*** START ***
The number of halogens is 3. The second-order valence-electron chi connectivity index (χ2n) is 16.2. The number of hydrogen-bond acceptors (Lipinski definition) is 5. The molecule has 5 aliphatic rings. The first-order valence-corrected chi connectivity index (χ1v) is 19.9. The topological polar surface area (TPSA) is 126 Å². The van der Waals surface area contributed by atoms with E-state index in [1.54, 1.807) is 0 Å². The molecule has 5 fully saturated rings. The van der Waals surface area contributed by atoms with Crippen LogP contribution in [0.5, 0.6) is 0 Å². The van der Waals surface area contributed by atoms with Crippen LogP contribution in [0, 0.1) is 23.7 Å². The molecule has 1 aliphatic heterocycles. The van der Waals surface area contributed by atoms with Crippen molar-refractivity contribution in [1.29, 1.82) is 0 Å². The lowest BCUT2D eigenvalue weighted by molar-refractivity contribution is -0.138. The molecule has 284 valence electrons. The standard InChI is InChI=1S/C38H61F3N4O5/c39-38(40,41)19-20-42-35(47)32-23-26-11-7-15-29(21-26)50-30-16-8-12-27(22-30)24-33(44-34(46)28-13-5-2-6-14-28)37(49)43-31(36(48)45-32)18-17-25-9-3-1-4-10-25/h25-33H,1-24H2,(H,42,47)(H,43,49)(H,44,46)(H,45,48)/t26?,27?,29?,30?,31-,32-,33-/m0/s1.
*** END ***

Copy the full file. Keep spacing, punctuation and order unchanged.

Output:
The number of halogens is 3. The second-order valence-electron chi connectivity index (χ2n) is 16.2. The number of hydrogen-bond acceptors (Lipinski definition) is 5. The molecule has 5 aliphatic rings. The first-order valence-corrected chi connectivity index (χ1v) is 19.9. The topological polar surface area (TPSA) is 126 Å². The van der Waals surface area contributed by atoms with E-state index in [1.54, 1.807) is 0 Å². The molecule has 5 fully saturated rings. The van der Waals surface area contributed by atoms with Crippen LogP contribution in [0.5, 0.6) is 0 Å². The van der Waals surface area contributed by atoms with Crippen LogP contribution in [0, 0.1) is 23.7 Å². The molecule has 1 aliphatic heterocycles. The van der Waals surface area contributed by atoms with Crippen molar-refractivity contribution in [1.29, 1.82) is 0 Å². The lowest BCUT2D eigenvalue weighted by molar-refractivity contribution is -0.138. The molecule has 284 valence electrons. The standard InChI is InChI=1S/C38H61F3N4O5/c39-38(40,41)19-20-42-35(47)32-23-26-11-7-15-29(21-26)50-30-16-8-12-27(22-30)24-33(44-34(46)28-13-5-2-6-14-28)37(49)43-31(36(48)45-32)18-17-25-9-3-1-4-10-25/h25-33H,1-24H2,(H,42,47)(H,43,49)(H,44,46)(H,45,48)/t26?,27?,29?,30?,31-,32-,33-/m0/s1.